COAST JUNIOR LEAGUE. LLANGEFNI UNITED v. LLANDUDNO RESERVES. (BY MONA.") Great interest was taken in this match at Llan- gefni on Saturday. A splendid crowd appeared to weilc/ame the visitors on their first visit to the town, and they brought their strongest team ,possible, but Llangefni were minus their centre- forward, Norman Thomas. The referee, Mr C. O. Jones, Bangor, lined up the teams in the following order:- Llangefni: Newton Williams, goal; Harmer Jones and Nafon Jones. backs; D. K. Jones, R. T. Williams, and Walter Hughes, half-backs; T. K. Jones, Jack Williams, Eben Thomas, T. Reece, and Owen Jones, forwards. Llandudno: R. Lunt, goal; C. Roberts and J. Lunt, backs; H. Davies, G. Davies, ana IC,ecil Roberts, half-backs; D. Griffith, Noel Ro- berts, Mackenzie, W. Owen, and H. Roberts, forwards. The opening stages favoured the homesters, and they forced three corners in quick succes- sion, but of no avail. The visitors led the at- tack for a short time, but the Cefni defence was like a rock. After nice passing by the Cetfni forwards, and when on the point of shooting, Owen Jones was fouled in the penalty area, and a penalty was awarded. The kick was entrusted to T. K. Jones, and to the disap- pointment of the crowd, he banged the ball against the bar, so a fine opportunity was lost. From now to the interval the game was very evenly contested, half-time arriving with no score. In the second half the play was very exciting, and after a quarter of an hour the Cefnites' first -success came, O. Jones putting the finishing touch to a splendid movement, and Lunt was helpless, though he made a good attempt to reach the ball. After having once tasted blood, the Cefnites were anxious to augment their score, and at last a second goal came, Eben Thomas scoring with, a fast grounder, quite out of the reach of Lunt. After this, Llandudno seemed determined to retrieve their position,, and many times they made a gallant attempt, but Hammer or Nafon was always in the way, and the visitors had to retire beaten by two goals to nil. COMMENTS. I was more or less disappointed with the Llan- dudno team, the defence proved very strong; but the forwards could not get going at all, but no dioubt the worrying tactics of the Cefni halves were responsible for much of it. The Llangefni team, on Saturday's display, will be difficult to defeat. One could not find a weak spot m the. whole eleven, and it would be unfair on my part to individualise any of the players.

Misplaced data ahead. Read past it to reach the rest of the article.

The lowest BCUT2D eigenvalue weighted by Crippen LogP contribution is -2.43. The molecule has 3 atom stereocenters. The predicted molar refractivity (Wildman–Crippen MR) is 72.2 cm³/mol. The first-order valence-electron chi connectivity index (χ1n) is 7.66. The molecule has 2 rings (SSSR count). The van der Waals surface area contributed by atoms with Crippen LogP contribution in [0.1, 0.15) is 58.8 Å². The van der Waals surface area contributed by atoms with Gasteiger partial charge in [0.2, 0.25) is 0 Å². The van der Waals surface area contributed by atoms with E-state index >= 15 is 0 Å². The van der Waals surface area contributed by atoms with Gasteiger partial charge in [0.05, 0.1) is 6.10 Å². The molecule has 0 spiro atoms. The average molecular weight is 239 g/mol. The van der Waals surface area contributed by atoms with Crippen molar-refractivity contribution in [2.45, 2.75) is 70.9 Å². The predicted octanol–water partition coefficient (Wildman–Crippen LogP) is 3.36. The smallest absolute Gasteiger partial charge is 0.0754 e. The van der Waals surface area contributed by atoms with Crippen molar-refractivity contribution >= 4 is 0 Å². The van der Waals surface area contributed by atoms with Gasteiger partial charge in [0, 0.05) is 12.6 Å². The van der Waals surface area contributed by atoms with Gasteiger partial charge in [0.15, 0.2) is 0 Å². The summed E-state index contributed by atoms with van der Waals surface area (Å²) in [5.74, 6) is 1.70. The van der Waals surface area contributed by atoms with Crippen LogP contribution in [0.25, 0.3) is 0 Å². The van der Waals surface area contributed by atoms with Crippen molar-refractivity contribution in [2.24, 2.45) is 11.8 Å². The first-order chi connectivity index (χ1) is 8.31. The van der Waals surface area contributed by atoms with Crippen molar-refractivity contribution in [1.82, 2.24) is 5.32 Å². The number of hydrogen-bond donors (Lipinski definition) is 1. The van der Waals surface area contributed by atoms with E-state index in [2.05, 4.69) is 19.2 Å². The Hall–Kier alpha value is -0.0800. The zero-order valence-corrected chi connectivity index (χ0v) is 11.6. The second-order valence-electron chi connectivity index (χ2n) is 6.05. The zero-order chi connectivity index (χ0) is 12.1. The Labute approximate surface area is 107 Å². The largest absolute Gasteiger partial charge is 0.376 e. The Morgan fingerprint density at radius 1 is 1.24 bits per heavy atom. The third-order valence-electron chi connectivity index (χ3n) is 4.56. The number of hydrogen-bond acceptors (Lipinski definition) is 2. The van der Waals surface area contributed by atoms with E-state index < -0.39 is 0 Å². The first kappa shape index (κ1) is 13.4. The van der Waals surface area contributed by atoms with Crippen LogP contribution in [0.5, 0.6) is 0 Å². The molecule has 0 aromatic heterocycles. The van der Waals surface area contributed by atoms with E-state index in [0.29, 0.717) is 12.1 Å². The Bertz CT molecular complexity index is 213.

FLINTSHIRE CHALLENGE CUP (FIRST ROUND.) TRYDDYN v. RUTHIN. BAD LIGHT STOPS PLAY. (BY CASTELLYDD.") The above Cup-tie was played at Tryddyn on Saturday, the visitors arrived a little late and play was not started until 3-15 Teams:— Tryddyn: A. Jones, goal; R. Lloyd and J. Langford, backs G. Turner, R. J. Davies and R. Humphreys, half-backs T. Burrows, G. Kendrick, G. Williams, E. Williams, W. Williams, forwards. Ruthin H. W. Owen, goal; Jack Thomas and Ivor Jones, backs; W. R. Owen, W. A. Evans, and G. Rowlands, half-backs; W. Goodwin, W. Williams, J. E. Edwards, Dick Thomas, and Stephen Roberts forwards. Referee.—Mr. T. J. Davison, Buckley. EVEN AT THE INTERVAL. Tryddyn won the toss and decided to play up the field. Ruthin soon attached but they found a safe defence and the homesters took up the aggressive. The visiting backs were weak in clearing. Owing to the kick and rush tactics of the homesters Ruthin were not able to settle down and were continually in difficulties. The homesters were frequently in the Ruthin goalmouth, and a shot from the left wing was travelling into Owen's hands when Jack Thomas in attempting to clear turned the ball from Owen into the net. How the crowd did shout and cheer at this lucky point. The homesters again attached strongly, but erratic shooting saved the visitors' goal. From a goal kick J. E. Edwards received and passed to Dick Thomas who set Roberts going, but Referee Davison gave Roberts off-side. Keeping up the pressure the visiting forwards troubled the home half-backs by a delightful bout of passing but the parting shot was weak. However Edwards again got going and after tricking two or three opponents steadied himself and scored a grand goal. The visitors were still pressing when the whistle went for half-time. Score :— Tryddyn, i Ruthin, 1. A QUARTET OF GOALS. On restarting Ruthin paid a visit to the home quarters but Lloyd cleared and nice work on the right wing by Kendrick and Burrows ended in a fruitless corner. Obeying the shouts of their supporters the home forwards gave the visiting defence an anxious time, Owen saving finely. W. Williams was very weak for the homesters at outside-left, but Burrows was playing well on the right wing, and Kendrick taking advantage of a misunderstanding between the visiting backs scored a second goal. After this the visitors fell off in their play, and Tryddyn were again aggressive and E. Williams ran to within a few yards of Owen who came out and dived down to Williams's feet and succeeding in effecting a brilliant save. The homesters again advanced against the Ruthin goal and the ball was sent into the net. The few supporters who had come with Ruthin thus saw their team losing 3-1, and they began to liven up the players. It was well so, for Ruthin awakened up and completely over- ran their opponents, Dick Thomas scoring a beautiful goal and Owen the half-back sending in a rocket shot for goal which Langfoid helped into the net with his head. The visitors had the full measure of the home defence now and forced corner after coraer, but the luck was with Tryddyn, and with the visiting forwards in the penalty area the home backs appealed because of bad light and Referee Davison without even consulting the linesmen or the opposing captain stopped the game 7 minutes before time, with the score :— Tryddyn, 3 Ruthin, 3. COMMENTS. For the homesters Kendrick played the best game; although when playing back in the first half he was injured and had to retire for a while, he offered a stubborn defence and altered the forward line very much in the second half when he partnered Burrows, who also did well. The home- sters were very vigorous in their charging, and Davies who was very reckless hurt Burrows in attempting to charge Rowlands. THE VISITORS. Owen in goal played a fine game, but Jack Thomas was not up to his usual form and Ivor Jones a boy from the County School was successful at left back against a difficult' wing. The three inside forwards played well in open field but never severely tested the home custodian, and once Williams sent into Jones hands when a few yards from goal. 'II' 118M(